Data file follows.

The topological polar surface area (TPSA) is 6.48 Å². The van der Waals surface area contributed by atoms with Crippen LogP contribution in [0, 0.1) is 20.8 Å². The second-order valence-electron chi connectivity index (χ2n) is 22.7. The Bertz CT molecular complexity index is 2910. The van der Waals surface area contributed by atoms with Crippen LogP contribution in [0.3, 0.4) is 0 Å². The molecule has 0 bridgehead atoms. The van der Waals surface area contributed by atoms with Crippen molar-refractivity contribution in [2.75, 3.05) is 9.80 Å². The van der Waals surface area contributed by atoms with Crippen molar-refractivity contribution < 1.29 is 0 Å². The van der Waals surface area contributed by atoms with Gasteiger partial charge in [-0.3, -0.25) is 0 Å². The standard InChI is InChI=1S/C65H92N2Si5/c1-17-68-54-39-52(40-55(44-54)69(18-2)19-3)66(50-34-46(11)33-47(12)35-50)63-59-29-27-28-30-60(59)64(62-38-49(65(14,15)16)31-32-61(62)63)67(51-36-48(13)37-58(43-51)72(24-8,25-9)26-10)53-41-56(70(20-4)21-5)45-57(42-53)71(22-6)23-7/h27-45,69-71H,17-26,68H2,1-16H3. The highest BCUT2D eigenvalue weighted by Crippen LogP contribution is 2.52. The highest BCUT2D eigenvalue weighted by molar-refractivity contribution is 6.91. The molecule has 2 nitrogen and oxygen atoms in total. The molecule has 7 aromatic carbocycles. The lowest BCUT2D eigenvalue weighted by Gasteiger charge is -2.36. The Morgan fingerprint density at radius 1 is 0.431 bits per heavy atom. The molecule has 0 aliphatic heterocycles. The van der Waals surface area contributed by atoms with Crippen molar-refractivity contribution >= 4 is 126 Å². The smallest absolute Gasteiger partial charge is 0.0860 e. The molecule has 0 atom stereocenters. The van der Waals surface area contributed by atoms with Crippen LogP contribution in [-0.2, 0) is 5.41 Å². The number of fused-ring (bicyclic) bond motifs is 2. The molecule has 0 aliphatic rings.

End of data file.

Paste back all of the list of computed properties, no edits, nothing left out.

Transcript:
The topological polar surface area (TPSA) is 6.48 Å². The van der Waals surface area contributed by atoms with Crippen LogP contribution in [0, 0.1) is 20.8 Å². The second-order valence-electron chi connectivity index (χ2n) is 22.7. The Bertz CT molecular complexity index is 2910. The van der Waals surface area contributed by atoms with Crippen LogP contribution in [0.3, 0.4) is 0 Å². The molecule has 0 bridgehead atoms. The van der Waals surface area contributed by atoms with Crippen molar-refractivity contribution in [2.75, 3.05) is 9.80 Å². The van der Waals surface area contributed by atoms with Crippen molar-refractivity contribution < 1.29 is 0 Å². The van der Waals surface area contributed by atoms with Gasteiger partial charge in [-0.3, -0.25) is 0 Å². The standard InChI is InChI=1S/C65H92N2Si5/c1-17-68-54-39-52(40-55(44-54)69(18-2)19-3)66(50-34-46(11)33-47(12)35-50)63-59-29-27-28-30-60(59)64(62-38-49(65(14,15)16)31-32-61(62)63)67(51-36-48(13)37-58(43-51)72(24-8,25-9)26-10)53-41-56(70(20-4)21-5)45-57(42-53)71(22-6)23-7/h27-45,69-71H,17-26,68H2,1-16H3. The highest BCUT2D eigenvalue weighted by Crippen LogP contribution is 2.52. The highest BCUT2D eigenvalue weighted by molar-refractivity contribution is 6.91. The molecule has 2 nitrogen and oxygen atoms in total. The molecule has 7 aromatic carbocycles. The lowest BCUT2D eigenvalue weighted by Gasteiger charge is -2.36. The Morgan fingerprint density at radius 1 is 0.431 bits per heavy atom. The molecule has 0 aliphatic heterocycles. The van der Waals surface area contributed by atoms with Crippen molar-refractivity contribution >= 4 is 126 Å². The smallest absolute Gasteiger partial charge is 0.0860 e. The molecule has 0 atom stereocenters. The van der Waals surface area contributed by atoms with Crippen LogP contribution in [-0.2, 0) is 5.41 Å². The number of fused-ring (bicyclic) bond motifs is 2. The molecule has 0 aliphatic rings.